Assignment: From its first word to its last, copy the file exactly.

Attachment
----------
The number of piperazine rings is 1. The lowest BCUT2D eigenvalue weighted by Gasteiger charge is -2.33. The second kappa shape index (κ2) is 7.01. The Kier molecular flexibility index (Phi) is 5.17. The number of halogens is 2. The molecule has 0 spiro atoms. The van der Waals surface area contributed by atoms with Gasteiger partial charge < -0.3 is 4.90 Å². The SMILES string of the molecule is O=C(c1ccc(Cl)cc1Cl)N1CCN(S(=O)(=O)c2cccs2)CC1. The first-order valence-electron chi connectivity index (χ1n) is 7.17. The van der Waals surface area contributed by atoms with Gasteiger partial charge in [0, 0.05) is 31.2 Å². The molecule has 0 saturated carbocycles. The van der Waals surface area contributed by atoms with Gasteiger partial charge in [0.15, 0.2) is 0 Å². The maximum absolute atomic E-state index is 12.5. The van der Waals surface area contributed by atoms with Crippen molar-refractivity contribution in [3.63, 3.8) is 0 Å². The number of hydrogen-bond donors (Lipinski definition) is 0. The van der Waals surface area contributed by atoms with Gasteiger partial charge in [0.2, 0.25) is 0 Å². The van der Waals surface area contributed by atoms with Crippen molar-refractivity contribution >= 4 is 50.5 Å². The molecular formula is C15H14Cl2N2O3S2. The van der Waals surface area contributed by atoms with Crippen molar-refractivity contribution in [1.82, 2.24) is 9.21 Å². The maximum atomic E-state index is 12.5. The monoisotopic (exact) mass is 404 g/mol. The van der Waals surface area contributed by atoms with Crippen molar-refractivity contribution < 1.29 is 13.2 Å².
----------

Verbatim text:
The number of piperazine rings is 1. The lowest BCUT2D eigenvalue weighted by Gasteiger charge is -2.33. The second kappa shape index (κ2) is 7.01. The Kier molecular flexibility index (Phi) is 5.17. The number of halogens is 2. The molecule has 0 spiro atoms. The van der Waals surface area contributed by atoms with Gasteiger partial charge < -0.3 is 4.90 Å². The SMILES string of the molecule is O=C(c1ccc(Cl)cc1Cl)N1CCN(S(=O)(=O)c2cccs2)CC1. The first-order valence-electron chi connectivity index (χ1n) is 7.17. The van der Waals surface area contributed by atoms with Gasteiger partial charge in [0, 0.05) is 31.2 Å². The molecule has 0 saturated carbocycles. The van der Waals surface area contributed by atoms with Gasteiger partial charge in [0.15, 0.2) is 0 Å². The maximum absolute atomic E-state index is 12.5. The van der Waals surface area contributed by atoms with Crippen molar-refractivity contribution in [3.63, 3.8) is 0 Å². The number of hydrogen-bond donors (Lipinski definition) is 0. The van der Waals surface area contributed by atoms with Gasteiger partial charge in [0.2, 0.25) is 0 Å². The van der Waals surface area contributed by atoms with Crippen molar-refractivity contribution >= 4 is 50.5 Å². The molecular formula is C15H14Cl2N2O3S2. The van der Waals surface area contributed by atoms with Crippen molar-refractivity contribution in [1.82, 2.24) is 9.21 Å². The maximum atomic E-state index is 12.5. The monoisotopic (exact) mass is 404 g/mol. The van der Waals surface area contributed by atoms with Crippen molar-refractivity contribution < 1.29 is 13.2 Å².